Reading Plan: November 2016

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Happy All Hallows’ Eve, fellow ghouls and goblins of the darkest reaches of the web. May your pumpkins be perky and your frights frightful. I wish I could say my reading had been fitted to this most horrid of holidays but sadly the only monsters in my recent reads have been squashed spiders who have inadvertently found their way into the leaves of my book collection.

While I may not be able to offer a trick to supplement the season, I hope I can offer up a minor treat in the form of my redesigned site. There are still tweaks to be made but I hope you like the new layout. It’s been a long time coming but is more or less as I envisaged it now. I have my long-suffering web designers to thank for that (I am, I fear, an absolute pain in the arse when I am trying to fulfil a vision). So, explore, enjoy, and let me know when you inevitably find something that doesn’t work!

Though the wrapping might be new and shiny, fear not, the package is reassuringly unchanged and set firmly in its curmudgeonly ways. Books remain half-read, reviews unwritten, and I entirely in my own world. I can, though, promise you a few reviews for November.

Firstly, I have just started The Sellout, which won the Booker Prize days ago. I’m only a few pages into the novel, which promises to be a manic and satirical look at the state of racism in America and what effect this has on the minds of African-Americans, and I can already tell that it is going to be one of the best books I’ve read in a long time (fingers crossed).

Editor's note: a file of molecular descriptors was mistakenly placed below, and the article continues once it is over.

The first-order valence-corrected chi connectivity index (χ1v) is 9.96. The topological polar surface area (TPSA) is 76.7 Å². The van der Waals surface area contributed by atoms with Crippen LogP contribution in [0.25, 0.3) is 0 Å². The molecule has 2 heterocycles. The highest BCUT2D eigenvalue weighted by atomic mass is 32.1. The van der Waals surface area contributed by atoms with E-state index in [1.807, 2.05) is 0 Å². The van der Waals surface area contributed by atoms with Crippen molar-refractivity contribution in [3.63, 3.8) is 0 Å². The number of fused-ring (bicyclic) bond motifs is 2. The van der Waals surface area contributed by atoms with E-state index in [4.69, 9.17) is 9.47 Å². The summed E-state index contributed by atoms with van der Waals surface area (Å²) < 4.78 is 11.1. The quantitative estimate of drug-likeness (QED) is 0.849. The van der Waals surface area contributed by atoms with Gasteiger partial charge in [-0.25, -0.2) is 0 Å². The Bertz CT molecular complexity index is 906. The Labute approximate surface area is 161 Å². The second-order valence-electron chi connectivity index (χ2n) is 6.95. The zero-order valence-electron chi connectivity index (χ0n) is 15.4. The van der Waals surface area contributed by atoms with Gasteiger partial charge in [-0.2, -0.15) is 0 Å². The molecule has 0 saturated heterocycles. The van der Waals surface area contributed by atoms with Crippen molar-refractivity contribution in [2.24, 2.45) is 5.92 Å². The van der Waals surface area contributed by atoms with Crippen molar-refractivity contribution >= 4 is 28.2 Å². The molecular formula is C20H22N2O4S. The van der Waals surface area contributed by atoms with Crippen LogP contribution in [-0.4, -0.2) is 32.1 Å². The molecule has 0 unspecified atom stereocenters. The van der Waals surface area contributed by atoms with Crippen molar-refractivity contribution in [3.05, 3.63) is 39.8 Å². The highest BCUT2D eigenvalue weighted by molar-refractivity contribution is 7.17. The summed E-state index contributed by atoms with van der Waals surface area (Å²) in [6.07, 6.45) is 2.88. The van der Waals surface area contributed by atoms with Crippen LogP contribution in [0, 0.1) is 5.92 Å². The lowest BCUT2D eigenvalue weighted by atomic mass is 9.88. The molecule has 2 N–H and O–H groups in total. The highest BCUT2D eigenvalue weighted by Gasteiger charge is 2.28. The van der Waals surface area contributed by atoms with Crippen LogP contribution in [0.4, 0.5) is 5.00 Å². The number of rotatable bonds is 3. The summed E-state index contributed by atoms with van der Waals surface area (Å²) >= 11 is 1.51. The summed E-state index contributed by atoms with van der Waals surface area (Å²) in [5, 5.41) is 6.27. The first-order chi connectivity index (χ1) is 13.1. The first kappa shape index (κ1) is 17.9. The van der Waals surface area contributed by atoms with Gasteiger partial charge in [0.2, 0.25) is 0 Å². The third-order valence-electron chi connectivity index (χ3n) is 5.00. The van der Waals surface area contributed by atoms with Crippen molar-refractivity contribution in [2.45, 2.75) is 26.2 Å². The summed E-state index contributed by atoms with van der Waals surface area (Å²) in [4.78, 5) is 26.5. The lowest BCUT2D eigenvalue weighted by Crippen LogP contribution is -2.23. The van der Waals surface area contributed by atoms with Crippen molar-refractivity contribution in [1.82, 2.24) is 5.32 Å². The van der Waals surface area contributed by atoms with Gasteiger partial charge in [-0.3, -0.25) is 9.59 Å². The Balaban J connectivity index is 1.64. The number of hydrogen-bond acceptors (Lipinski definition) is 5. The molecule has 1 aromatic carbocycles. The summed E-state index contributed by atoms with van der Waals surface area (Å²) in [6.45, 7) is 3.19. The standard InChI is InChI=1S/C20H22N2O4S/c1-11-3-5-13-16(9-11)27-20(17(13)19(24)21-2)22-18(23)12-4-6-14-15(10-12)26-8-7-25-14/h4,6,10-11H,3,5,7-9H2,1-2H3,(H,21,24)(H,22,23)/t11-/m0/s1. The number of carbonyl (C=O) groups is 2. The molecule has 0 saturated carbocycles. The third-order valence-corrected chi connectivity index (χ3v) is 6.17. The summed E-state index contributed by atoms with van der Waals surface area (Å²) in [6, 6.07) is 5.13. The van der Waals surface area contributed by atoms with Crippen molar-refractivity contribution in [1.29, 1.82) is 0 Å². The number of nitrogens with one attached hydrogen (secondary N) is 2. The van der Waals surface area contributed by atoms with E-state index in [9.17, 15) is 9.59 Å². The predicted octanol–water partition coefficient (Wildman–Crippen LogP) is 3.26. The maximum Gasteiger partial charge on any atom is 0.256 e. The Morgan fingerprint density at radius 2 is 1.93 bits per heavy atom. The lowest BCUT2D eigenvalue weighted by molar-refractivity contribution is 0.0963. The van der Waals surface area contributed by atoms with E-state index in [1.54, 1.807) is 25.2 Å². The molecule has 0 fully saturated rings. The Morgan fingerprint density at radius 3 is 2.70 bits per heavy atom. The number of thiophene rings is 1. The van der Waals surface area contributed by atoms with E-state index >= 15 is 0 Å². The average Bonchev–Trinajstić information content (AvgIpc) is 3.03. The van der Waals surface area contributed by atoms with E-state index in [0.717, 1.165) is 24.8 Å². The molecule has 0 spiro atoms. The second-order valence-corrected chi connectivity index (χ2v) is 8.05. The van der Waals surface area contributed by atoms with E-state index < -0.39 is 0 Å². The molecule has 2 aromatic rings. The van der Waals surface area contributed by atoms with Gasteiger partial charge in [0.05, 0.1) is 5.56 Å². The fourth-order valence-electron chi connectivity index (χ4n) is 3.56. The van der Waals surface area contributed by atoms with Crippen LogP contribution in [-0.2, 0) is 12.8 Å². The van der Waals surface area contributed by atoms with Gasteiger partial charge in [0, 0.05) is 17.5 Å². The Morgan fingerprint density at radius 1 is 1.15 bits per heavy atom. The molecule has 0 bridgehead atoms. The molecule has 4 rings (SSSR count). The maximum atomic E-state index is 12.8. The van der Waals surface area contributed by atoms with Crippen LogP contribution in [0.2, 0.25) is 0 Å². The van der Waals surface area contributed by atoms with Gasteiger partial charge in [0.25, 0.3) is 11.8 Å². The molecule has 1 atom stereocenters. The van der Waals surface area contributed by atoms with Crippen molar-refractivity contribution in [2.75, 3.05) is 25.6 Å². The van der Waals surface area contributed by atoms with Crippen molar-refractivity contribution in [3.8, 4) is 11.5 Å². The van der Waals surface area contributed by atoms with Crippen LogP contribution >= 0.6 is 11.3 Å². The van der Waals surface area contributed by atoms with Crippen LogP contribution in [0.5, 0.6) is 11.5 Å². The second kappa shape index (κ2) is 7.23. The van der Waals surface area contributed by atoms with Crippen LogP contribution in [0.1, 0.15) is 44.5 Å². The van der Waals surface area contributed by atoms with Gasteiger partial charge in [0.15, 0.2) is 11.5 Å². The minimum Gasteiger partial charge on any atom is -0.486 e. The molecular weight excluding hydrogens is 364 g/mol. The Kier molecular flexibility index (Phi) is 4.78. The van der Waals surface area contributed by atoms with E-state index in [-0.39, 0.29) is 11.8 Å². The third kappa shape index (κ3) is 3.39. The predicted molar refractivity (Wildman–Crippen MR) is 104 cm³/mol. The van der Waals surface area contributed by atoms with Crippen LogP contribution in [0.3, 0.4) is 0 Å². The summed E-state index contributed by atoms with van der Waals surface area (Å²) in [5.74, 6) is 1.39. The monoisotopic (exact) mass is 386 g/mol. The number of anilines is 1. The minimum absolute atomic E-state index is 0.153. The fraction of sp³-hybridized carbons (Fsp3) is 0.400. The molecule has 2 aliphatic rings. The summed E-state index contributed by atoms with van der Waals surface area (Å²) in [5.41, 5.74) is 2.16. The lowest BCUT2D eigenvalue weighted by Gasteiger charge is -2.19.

On a slightly less tongue-in-cheek attempt at worthiness, I’ve also been working through Jenni Murray’s A History of Britain in 21 Women. I’ve already taken in Boadicea and Aphra Behn, Elizabeth I and Jane Austen, and I’ve barely tipped into the nineteenth century. I’m feeling more educated already so will let you know how the rest of the book turns out.

And on women who have shaped the British landscape, I’ve finally finished Persuasion by one Jane Austen, apparently quite a well-known lady of letters. So it is back to Austen-land that I return this month, to write up some thoughts on this, her final novel.

And with that I leave you for another month. Ta-ra.

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